Why Contractors Need a Written Contract: Maine’s Home Construction Contract Act

By August 28, 2017 Construction


Maine’s Home Construction Contract Act requires that any contract to build, remodel or repair a residence (including structural work, electrical, plumbing, heating, carpeting, window replacement and other non-structural work) for more than $3,000.00 must be in writing and signed by both the contractor and home owner.

The Act also requires that each contract include the following information:

  • The name, address and phone number of the contractor and the owner(s);
  • The location of the residence or property;
  • The estimated start date and estimated date of substantial completion;
  • The contract price;
  • The method of payment;
  • A general description of the work and materials to be used;
  • A warranty statement (providing that the work will be free from faulty materials, done to code, and performed in a skillful manner);
  • A dispute resolution provision (selecting arbitration or mediation);
  • A change order provision (requiring all contract changes to be in writing an signed by the parties);
  • Certain disclosures regarding insulation and energy efficiency standards (if applicable);
  • Consumer protection information (i.e., a copy of the Attorney General’s consumer protection information on home construction and repair, which includes information on contractors successfully sued by the State); and
  • Attorney General’s website, address and phone number (as well as a statement advising consumers to visit the website to learn about their rights).

The Act also requires that all change orders be: (a) in writing; (b) signed by the contractor and the homeowner(s); (c) state the previous contract price and the revised contract price; and (d) describe all of the changes to the original contract that resulted in a change of the contract price.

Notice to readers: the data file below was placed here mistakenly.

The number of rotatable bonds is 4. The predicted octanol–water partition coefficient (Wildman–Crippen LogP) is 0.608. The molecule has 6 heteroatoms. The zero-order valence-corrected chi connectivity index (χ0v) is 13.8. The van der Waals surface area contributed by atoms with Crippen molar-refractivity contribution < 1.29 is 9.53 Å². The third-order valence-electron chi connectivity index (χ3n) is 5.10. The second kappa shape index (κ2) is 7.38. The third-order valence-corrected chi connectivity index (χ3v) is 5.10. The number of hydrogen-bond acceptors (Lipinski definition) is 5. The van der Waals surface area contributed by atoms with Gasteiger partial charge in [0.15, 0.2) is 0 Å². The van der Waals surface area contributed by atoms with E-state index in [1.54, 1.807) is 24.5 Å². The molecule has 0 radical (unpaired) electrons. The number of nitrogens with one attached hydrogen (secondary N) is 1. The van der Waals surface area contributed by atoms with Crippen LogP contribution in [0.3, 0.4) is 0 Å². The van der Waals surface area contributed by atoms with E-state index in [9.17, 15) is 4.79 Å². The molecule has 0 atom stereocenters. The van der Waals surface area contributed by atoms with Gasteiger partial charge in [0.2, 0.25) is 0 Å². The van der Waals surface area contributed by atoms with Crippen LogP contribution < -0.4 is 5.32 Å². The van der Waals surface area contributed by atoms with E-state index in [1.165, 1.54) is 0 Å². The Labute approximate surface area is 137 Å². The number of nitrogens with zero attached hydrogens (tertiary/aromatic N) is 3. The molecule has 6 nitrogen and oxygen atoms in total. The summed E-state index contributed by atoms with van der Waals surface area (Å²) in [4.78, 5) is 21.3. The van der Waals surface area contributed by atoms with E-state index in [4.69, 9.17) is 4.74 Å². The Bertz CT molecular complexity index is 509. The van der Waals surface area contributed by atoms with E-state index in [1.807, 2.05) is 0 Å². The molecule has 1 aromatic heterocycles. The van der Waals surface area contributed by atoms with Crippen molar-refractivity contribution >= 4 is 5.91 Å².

In addition, the Act prohibits a contractor from requiring an initial down payment of more than one-third of the total contract price.

The burden is entirely on the contractor to make sure the parties have a contract that complies with the Act. The purpose of the Act is to protect the homeowner. Therefore, the contractor, and not the homeowner, will be subject to fines and penalties in the event of non-compliance.

For instance, a contractor’s failure to comply with the Act will be considered prima facie evidence of an unfair trade practice under Maine law, and should a homeowner successfully sue the contractor for such a violation, the contractor will be liable for the homeowner’s attorney’s fees and costs, as well as any damages sustained by the home owner. In addition, each violation of the Act constitutes a civil violation that carries with it a fine of up to $1,000.00.

The Act does allow parties to exempt themselves from its requirements (so long as the contractor expressly informs the homeowner of his or her rights under the Act). Nevertheless, contractors should always use a written contract that complies with the Act. A written contract helps ensure that the terms of the parties’ agreement are clearly understood, and minimizes the risk of any confusion or disagreement regarding the scope and cost of work to be performed.

In drafting or reviewing an existing contract, contractors must be aware that the Act requires specific language and information to be included in each contract. Accordingly, contractors should consult an attorney to review any contract that will be used on jobs exceeding $3,000.00 to make sure they will not be liable for a violation of the Act.

Perkins Thompson regularly advises contractors and homeowners about the requirements of the Home Construction Contract Act. If you would like to speak with the firm about Home Construction Contract Act issue, you can send an e-mail to Joe Talbot or call him directly at 207-774-2635.